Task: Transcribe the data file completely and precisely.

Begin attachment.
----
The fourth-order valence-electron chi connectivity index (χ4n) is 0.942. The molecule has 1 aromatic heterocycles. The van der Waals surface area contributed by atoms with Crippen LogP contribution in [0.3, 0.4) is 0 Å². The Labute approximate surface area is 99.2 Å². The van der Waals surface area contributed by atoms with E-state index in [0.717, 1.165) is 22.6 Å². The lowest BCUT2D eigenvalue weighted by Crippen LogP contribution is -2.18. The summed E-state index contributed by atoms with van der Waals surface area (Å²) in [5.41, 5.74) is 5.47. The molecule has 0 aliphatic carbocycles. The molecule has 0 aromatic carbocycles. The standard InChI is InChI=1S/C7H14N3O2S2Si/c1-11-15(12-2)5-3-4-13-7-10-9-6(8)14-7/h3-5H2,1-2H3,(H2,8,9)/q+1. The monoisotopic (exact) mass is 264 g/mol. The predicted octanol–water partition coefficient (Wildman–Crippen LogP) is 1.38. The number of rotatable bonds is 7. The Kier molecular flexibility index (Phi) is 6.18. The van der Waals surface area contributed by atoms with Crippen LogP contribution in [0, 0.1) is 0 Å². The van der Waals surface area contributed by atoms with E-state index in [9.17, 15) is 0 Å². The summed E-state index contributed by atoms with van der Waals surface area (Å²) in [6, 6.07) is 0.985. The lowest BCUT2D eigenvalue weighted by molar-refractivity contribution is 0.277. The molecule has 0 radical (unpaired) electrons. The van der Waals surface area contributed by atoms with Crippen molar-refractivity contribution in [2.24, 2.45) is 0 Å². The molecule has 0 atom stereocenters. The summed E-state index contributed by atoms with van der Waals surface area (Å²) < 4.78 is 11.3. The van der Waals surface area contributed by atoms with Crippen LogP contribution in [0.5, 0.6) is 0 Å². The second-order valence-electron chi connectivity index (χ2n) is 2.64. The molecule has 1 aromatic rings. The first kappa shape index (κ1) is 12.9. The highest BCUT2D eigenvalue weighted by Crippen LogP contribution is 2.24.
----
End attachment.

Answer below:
The fourth-order valence-electron chi connectivity index (χ4n) is 0.942. The molecule has 1 aromatic heterocycles. The van der Waals surface area contributed by atoms with Crippen LogP contribution in [0.3, 0.4) is 0 Å². The Labute approximate surface area is 99.2 Å². The van der Waals surface area contributed by atoms with E-state index in [0.717, 1.165) is 22.6 Å². The lowest BCUT2D eigenvalue weighted by Crippen LogP contribution is -2.18. The summed E-state index contributed by atoms with van der Waals surface area (Å²) in [5.41, 5.74) is 5.47. The molecule has 0 aliphatic carbocycles. The molecule has 0 aromatic carbocycles. The standard InChI is InChI=1S/C7H14N3O2S2Si/c1-11-15(12-2)5-3-4-13-7-10-9-6(8)14-7/h3-5H2,1-2H3,(H2,8,9)/q+1. The monoisotopic (exact) mass is 264 g/mol. The predicted octanol–water partition coefficient (Wildman–Crippen LogP) is 1.38. The number of rotatable bonds is 7. The Kier molecular flexibility index (Phi) is 6.18. The van der Waals surface area contributed by atoms with Crippen LogP contribution in [0, 0.1) is 0 Å². The van der Waals surface area contributed by atoms with E-state index in [9.17, 15) is 0 Å². The summed E-state index contributed by atoms with van der Waals surface area (Å²) in [6, 6.07) is 0.985. The lowest BCUT2D eigenvalue weighted by molar-refractivity contribution is 0.277. The molecule has 0 radical (unpaired) electrons. The van der Waals surface area contributed by atoms with Crippen molar-refractivity contribution in [2.24, 2.45) is 0 Å². The molecule has 0 atom stereocenters. The summed E-state index contributed by atoms with van der Waals surface area (Å²) < 4.78 is 11.3. The van der Waals surface area contributed by atoms with Crippen LogP contribution in [0.5, 0.6) is 0 Å². The second-order valence-electron chi connectivity index (χ2n) is 2.64. The molecule has 1 aromatic rings. The first kappa shape index (κ1) is 12.9. The highest BCUT2D eigenvalue weighted by Crippen LogP contribution is 2.24.